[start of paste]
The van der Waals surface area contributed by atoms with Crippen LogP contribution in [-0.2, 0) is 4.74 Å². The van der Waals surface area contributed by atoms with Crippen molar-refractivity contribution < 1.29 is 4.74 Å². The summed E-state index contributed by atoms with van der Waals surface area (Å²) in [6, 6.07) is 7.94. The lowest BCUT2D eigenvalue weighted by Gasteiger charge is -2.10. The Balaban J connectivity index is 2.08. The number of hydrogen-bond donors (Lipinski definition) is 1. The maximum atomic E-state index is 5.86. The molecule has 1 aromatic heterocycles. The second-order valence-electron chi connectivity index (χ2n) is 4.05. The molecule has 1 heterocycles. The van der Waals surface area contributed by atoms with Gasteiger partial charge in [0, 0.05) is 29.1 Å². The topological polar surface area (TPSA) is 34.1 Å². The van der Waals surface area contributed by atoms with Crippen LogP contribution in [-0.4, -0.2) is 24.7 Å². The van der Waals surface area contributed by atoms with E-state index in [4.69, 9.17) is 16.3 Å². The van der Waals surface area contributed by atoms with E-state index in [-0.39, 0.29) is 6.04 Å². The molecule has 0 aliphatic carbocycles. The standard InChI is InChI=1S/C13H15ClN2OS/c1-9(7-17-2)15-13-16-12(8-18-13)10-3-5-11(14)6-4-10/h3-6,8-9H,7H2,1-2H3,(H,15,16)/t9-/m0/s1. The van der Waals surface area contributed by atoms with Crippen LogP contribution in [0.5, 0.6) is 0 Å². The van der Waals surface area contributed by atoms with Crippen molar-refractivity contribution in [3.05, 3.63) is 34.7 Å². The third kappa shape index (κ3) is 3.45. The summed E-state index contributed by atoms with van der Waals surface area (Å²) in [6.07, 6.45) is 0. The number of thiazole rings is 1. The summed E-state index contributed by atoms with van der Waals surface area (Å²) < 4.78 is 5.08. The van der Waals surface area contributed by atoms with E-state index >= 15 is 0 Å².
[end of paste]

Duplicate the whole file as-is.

The van der Waals surface area contributed by atoms with Crippen LogP contribution in [-0.2, 0) is 4.74 Å². The van der Waals surface area contributed by atoms with Crippen molar-refractivity contribution < 1.29 is 4.74 Å². The summed E-state index contributed by atoms with van der Waals surface area (Å²) in [6, 6.07) is 7.94. The lowest BCUT2D eigenvalue weighted by Gasteiger charge is -2.10. The Balaban J connectivity index is 2.08. The number of hydrogen-bond donors (Lipinski definition) is 1. The maximum atomic E-state index is 5.86. The molecule has 1 aromatic heterocycles. The second-order valence-electron chi connectivity index (χ2n) is 4.05. The molecule has 1 heterocycles. The van der Waals surface area contributed by atoms with Gasteiger partial charge in [0, 0.05) is 29.1 Å². The topological polar surface area (TPSA) is 34.1 Å². The van der Waals surface area contributed by atoms with Crippen LogP contribution in [-0.4, -0.2) is 24.7 Å². The van der Waals surface area contributed by atoms with E-state index in [4.69, 9.17) is 16.3 Å². The van der Waals surface area contributed by atoms with E-state index in [-0.39, 0.29) is 6.04 Å². The molecule has 0 aliphatic carbocycles. The standard InChI is InChI=1S/C13H15ClN2OS/c1-9(7-17-2)15-13-16-12(8-18-13)10-3-5-11(14)6-4-10/h3-6,8-9H,7H2,1-2H3,(H,15,16)/t9-/m0/s1. The van der Waals surface area contributed by atoms with Crippen LogP contribution in [0.5, 0.6) is 0 Å². The van der Waals surface area contributed by atoms with Crippen molar-refractivity contribution in [3.05, 3.63) is 34.7 Å². The third kappa shape index (κ3) is 3.45. The summed E-state index contributed by atoms with van der Waals surface area (Å²) in [6.07, 6.45) is 0. The number of thiazole rings is 1. The summed E-state index contributed by atoms with van der Waals surface area (Å²) < 4.78 is 5.08. The van der Waals surface area contributed by atoms with E-state index >= 15 is 0 Å².